CLEVELAND (AP) -- Sherwin-Williams has found itself the target of a below-market offer from an increasingly common source, TRC Capital, of Toronto.
TRC has already made similar bids for shares of Ford, Royal Philips Electronics, Marathon Petroleum and a host of others. The latest bid comes after warnings from the Securities and Exchange Commission that such bids are becoming common from sources that hope to "catch investors off guard."
Anyone holding a share of Sherwin-Williams would have to be paying little attention to sell now. The company, based in Cleveland and incorporated in 1884, has been striking new all-time highs all year long. It hit another one Tuesday, at $138.50.
Calls to Lorne Albaum, the securities lawyer who founded TRC, were not immediately returned Tuesday.
The tactics of the company, however, follow a clear pattern. It made a below-market bid for Ford in March after a 17 percent run-up in the value of its stock this year.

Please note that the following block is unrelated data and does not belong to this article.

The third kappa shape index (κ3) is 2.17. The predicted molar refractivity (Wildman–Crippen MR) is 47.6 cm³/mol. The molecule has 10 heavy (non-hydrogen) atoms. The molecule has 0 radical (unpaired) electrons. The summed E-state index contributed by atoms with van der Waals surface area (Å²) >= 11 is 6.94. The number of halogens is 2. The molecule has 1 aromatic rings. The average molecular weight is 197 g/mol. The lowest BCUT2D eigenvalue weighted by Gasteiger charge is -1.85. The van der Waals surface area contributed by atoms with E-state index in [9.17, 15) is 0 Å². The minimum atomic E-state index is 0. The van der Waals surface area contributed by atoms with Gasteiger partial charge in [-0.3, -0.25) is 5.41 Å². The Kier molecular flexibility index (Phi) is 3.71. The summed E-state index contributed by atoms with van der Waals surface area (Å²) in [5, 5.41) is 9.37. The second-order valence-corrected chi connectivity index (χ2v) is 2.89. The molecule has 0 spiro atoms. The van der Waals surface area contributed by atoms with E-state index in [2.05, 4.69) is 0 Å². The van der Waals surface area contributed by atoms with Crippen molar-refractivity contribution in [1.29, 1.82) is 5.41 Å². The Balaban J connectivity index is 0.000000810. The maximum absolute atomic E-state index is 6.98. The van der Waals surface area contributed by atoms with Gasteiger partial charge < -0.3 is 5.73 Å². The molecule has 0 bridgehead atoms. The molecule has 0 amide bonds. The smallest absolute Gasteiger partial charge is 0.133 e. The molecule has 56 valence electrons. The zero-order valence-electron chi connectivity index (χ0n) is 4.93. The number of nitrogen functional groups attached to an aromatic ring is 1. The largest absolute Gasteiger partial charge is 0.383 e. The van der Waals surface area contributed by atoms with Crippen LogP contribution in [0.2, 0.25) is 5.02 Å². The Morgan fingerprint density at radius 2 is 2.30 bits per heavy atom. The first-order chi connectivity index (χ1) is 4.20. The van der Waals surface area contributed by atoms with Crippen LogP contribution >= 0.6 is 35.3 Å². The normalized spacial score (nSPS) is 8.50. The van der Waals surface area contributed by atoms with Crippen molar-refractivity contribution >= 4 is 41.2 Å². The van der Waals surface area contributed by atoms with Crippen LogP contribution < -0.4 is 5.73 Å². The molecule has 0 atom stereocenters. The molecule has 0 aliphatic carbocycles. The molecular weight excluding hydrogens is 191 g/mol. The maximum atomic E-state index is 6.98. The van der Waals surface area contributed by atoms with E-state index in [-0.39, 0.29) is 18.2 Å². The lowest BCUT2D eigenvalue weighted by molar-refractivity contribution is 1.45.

Sherwin-Williams joins a growing list of corporations warning investors about TRC, including cigarette maker Altria Group Inc., drug maker Gilead Sciences Inc., defense contractor Raytheon Co., restaurant food seller Sysco Corp., and General Electric Co.
On Tuesday, Sherwin-Williams said TRC Capital made a mini-tender offer for 1 million shares, or 0.97 percent of Sherwin-Williams' outstanding stock, at a price of $129.50. That is 4.4 percent below the stock's closing price on July 30, the day before the offer began.
A mini-tender offer is an offer to buy less than 5 percent of a company's outstanding shares, which doesn't trigger the same prohibitions and shareholder protections that a bigger offer would.
It is unclear if the TRC's strategy, perhaps best encapsulated by a quote attributed to P.T. Barnum, that "There's a sucker born every minute," is working.
However, a Ford shareholder in March, could theoretically have shown the double-edged nature of TRC's bids.
The offer was for $11.70 per share in March. Ford shares were trading at $9.33 Tuesday.